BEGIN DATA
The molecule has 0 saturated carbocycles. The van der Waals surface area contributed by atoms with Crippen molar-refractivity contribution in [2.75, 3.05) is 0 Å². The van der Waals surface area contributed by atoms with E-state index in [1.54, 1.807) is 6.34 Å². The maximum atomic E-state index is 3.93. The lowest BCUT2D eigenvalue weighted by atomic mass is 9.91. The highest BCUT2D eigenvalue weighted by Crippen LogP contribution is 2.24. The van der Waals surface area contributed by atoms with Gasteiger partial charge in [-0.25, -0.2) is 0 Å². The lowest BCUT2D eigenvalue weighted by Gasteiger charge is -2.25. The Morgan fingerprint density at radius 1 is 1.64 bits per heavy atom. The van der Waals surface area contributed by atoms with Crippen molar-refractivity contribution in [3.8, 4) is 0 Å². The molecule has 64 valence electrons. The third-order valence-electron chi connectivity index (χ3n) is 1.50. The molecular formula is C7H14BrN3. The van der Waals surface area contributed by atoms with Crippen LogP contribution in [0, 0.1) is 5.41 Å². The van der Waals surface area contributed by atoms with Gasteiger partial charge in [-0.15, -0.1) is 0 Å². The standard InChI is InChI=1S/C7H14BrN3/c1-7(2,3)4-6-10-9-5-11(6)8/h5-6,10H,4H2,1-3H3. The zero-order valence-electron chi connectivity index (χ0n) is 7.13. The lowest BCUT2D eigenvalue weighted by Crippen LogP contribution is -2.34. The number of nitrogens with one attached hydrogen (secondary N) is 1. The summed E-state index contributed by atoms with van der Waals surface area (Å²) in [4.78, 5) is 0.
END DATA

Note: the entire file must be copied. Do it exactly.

The molecule has 0 saturated carbocycles. The van der Waals surface area contributed by atoms with Crippen molar-refractivity contribution in [2.75, 3.05) is 0 Å². The van der Waals surface area contributed by atoms with E-state index in [1.54, 1.807) is 6.34 Å². The maximum atomic E-state index is 3.93. The lowest BCUT2D eigenvalue weighted by atomic mass is 9.91. The highest BCUT2D eigenvalue weighted by Crippen LogP contribution is 2.24. The van der Waals surface area contributed by atoms with Gasteiger partial charge in [-0.25, -0.2) is 0 Å². The lowest BCUT2D eigenvalue weighted by Gasteiger charge is -2.25. The Morgan fingerprint density at radius 1 is 1.64 bits per heavy atom. The van der Waals surface area contributed by atoms with Crippen molar-refractivity contribution in [3.8, 4) is 0 Å². The molecule has 64 valence electrons. The third-order valence-electron chi connectivity index (χ3n) is 1.50. The molecular formula is C7H14BrN3. The van der Waals surface area contributed by atoms with Crippen LogP contribution in [0, 0.1) is 5.41 Å². The van der Waals surface area contributed by atoms with Gasteiger partial charge in [-0.15, -0.1) is 0 Å². The standard InChI is InChI=1S/C7H14BrN3/c1-7(2,3)4-6-10-9-5-11(6)8/h5-6,10H,4H2,1-3H3. The zero-order valence-electron chi connectivity index (χ0n) is 7.13. The lowest BCUT2D eigenvalue weighted by Crippen LogP contribution is -2.34. The number of nitrogens with one attached hydrogen (secondary N) is 1. The summed E-state index contributed by atoms with van der Waals surface area (Å²) in [4.78, 5) is 0.